What does it mean when we receive a report "third hand?" That means that either the person directly involved in the incident, or someone in the immediate area of the incident, has contacted a third party (usually a family member) to call 911. This person will have limited details about the incident (sometimes that means they won't even have a location!) and cannot provide any sort of patient care, because they aren't on scene.
Over the last week, this has become a prominent trend in our dispatch center. While we completely understand wanting to contact a loved one during a time of crisis, we can't stress enough how important it is to call 911 direct. When you contact a third party, response time is delayed and many times critical information is lost. If YOU are the third party that's been contacted, PLEASE urge the person calling you to hang up and dial 911 direct.
Our primary goal is to send help exactly where it's needed, and provide pre-arrival instructions if necessary. The most efficient way to do this is to speak to a person who is on scene.
Here's an example of what we mean (and this is all hypothetical). A teen driver has an accident. The teen is injured and so is their friend. They were on their way from Salina to Wichita, they have no idea where they wrecked and the car landed far down in the ditch.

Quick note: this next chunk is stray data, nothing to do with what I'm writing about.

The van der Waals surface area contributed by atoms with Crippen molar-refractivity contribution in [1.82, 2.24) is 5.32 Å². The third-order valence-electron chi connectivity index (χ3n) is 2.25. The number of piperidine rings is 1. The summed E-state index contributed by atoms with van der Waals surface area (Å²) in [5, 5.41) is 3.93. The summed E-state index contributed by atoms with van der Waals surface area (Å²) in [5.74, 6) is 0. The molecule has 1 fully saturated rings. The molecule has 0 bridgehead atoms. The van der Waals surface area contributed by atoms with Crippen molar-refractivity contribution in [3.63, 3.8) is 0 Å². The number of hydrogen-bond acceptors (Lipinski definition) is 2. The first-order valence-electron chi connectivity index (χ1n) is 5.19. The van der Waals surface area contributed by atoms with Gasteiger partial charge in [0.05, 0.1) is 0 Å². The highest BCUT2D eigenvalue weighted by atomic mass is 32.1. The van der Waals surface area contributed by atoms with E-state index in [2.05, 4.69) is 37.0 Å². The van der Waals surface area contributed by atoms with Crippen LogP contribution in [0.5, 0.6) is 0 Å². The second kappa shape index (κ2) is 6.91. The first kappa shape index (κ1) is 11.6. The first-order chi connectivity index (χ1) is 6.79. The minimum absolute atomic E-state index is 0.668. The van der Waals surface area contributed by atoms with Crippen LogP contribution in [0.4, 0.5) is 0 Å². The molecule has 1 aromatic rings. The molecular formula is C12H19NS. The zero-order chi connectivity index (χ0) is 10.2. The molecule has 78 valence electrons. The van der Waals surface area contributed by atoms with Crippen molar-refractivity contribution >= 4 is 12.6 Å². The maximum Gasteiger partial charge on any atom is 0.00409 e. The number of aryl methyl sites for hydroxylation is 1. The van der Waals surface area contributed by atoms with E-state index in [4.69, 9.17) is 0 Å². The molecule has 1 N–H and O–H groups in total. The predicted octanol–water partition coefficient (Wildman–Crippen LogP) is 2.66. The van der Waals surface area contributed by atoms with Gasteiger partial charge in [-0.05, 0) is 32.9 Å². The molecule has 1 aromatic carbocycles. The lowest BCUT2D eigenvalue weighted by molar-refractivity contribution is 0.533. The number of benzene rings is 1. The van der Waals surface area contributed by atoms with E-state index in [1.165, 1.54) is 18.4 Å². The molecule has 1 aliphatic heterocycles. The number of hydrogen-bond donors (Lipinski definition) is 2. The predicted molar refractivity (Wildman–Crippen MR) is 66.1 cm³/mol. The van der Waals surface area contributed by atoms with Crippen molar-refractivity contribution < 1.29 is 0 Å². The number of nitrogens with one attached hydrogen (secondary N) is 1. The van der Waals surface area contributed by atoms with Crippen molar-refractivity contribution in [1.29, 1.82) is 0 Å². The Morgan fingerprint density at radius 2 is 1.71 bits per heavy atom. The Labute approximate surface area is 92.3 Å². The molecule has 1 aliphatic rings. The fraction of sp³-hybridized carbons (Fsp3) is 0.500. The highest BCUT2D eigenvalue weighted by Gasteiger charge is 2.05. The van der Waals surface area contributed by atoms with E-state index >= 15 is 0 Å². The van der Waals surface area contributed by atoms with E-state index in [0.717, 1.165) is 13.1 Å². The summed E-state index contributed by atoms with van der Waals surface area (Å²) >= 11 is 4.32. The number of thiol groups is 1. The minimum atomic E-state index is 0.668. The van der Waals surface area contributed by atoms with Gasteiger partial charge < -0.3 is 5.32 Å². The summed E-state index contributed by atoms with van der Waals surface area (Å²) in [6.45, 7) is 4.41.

If the teen calls 911 direct, we can get GPS coordinates off the phone, ask them about injuries, and provide instructions for controlling bleeding, starting CPR, etc. We can get a vehicle description, find out what side of the road they're on, how many vehicles were involved, are they able to get out of the vehicle or will we have to extricate them, etc etc etc.
If the teen calls mom, and mom calls 911,we now have to send units the most probable route of travel and attempt to find the vehicle. We usually have no idea about injuries or entrapment. Mom is usually so distraught, we have a hard time getting information (understandably so). And we can't give any patient care instructions, because there's no one on scene to assist the patients. We will always try to get a phone number of the person on scene, but they may or may not answer the phone.
So... you can see why we always prefer to speak to a person involved or on scene. It just streamlines the process and makes everything easier!